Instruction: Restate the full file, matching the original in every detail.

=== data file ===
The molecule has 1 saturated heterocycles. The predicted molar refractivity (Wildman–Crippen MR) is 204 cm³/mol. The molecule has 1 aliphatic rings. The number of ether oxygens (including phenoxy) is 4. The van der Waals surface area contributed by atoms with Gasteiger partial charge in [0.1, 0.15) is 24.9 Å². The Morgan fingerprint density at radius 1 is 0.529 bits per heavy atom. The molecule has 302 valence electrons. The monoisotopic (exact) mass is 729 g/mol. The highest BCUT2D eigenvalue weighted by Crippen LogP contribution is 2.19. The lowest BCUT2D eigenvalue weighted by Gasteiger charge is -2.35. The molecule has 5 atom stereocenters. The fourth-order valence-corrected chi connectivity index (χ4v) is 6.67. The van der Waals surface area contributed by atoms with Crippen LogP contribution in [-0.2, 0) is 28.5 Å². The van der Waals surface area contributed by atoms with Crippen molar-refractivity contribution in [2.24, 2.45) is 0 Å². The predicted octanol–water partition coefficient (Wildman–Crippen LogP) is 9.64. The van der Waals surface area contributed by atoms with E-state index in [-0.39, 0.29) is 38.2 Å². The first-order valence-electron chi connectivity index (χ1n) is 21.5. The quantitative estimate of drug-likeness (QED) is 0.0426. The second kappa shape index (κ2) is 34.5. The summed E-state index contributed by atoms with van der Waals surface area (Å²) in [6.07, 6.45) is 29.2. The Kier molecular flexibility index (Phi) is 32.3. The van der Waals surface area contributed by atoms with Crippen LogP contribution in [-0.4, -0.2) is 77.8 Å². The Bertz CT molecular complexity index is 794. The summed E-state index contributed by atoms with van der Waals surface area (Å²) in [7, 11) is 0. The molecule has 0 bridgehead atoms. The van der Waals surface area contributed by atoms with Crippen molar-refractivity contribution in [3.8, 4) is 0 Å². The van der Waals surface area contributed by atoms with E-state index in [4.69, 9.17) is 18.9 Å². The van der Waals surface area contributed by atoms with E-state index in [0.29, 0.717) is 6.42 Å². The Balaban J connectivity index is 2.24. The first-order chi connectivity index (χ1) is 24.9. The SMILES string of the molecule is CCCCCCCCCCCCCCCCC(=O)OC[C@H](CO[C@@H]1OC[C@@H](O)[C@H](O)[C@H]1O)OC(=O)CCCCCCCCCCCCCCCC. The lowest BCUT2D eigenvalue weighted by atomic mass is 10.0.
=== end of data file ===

The molecule has 1 saturated heterocycles. The predicted molar refractivity (Wildman–Crippen MR) is 204 cm³/mol. The molecule has 1 aliphatic rings. The number of ether oxygens (including phenoxy) is 4. The van der Waals surface area contributed by atoms with Gasteiger partial charge in [0.1, 0.15) is 24.9 Å². The Morgan fingerprint density at radius 1 is 0.529 bits per heavy atom. The molecule has 302 valence electrons. The monoisotopic (exact) mass is 729 g/mol. The highest BCUT2D eigenvalue weighted by Crippen LogP contribution is 2.19. The lowest BCUT2D eigenvalue weighted by Gasteiger charge is -2.35. The molecule has 5 atom stereocenters. The fourth-order valence-corrected chi connectivity index (χ4v) is 6.67. The van der Waals surface area contributed by atoms with Crippen LogP contribution in [-0.2, 0) is 28.5 Å². The van der Waals surface area contributed by atoms with Crippen molar-refractivity contribution in [2.24, 2.45) is 0 Å². The predicted octanol–water partition coefficient (Wildman–Crippen LogP) is 9.64. The van der Waals surface area contributed by atoms with E-state index in [-0.39, 0.29) is 38.2 Å². The first-order valence-electron chi connectivity index (χ1n) is 21.5. The quantitative estimate of drug-likeness (QED) is 0.0426. The second kappa shape index (κ2) is 34.5. The summed E-state index contributed by atoms with van der Waals surface area (Å²) in [6.07, 6.45) is 29.2. The Kier molecular flexibility index (Phi) is 32.3. The van der Waals surface area contributed by atoms with Crippen LogP contribution in [-0.4, -0.2) is 77.8 Å². The Bertz CT molecular complexity index is 794. The summed E-state index contributed by atoms with van der Waals surface area (Å²) in [7, 11) is 0. The molecule has 0 bridgehead atoms. The van der Waals surface area contributed by atoms with Crippen molar-refractivity contribution in [3.8, 4) is 0 Å². The van der Waals surface area contributed by atoms with E-state index in [4.69, 9.17) is 18.9 Å². The van der Waals surface area contributed by atoms with E-state index in [0.29, 0.717) is 6.42 Å². The Balaban J connectivity index is 2.24. The first-order chi connectivity index (χ1) is 24.9. The SMILES string of the molecule is CCCCCCCCCCCCCCCCC(=O)OC[C@H](CO[C@@H]1OC[C@@H](O)[C@H](O)[C@H]1O)OC(=O)CCCCCCCCCCCCCCCC. The lowest BCUT2D eigenvalue weighted by atomic mass is 10.0.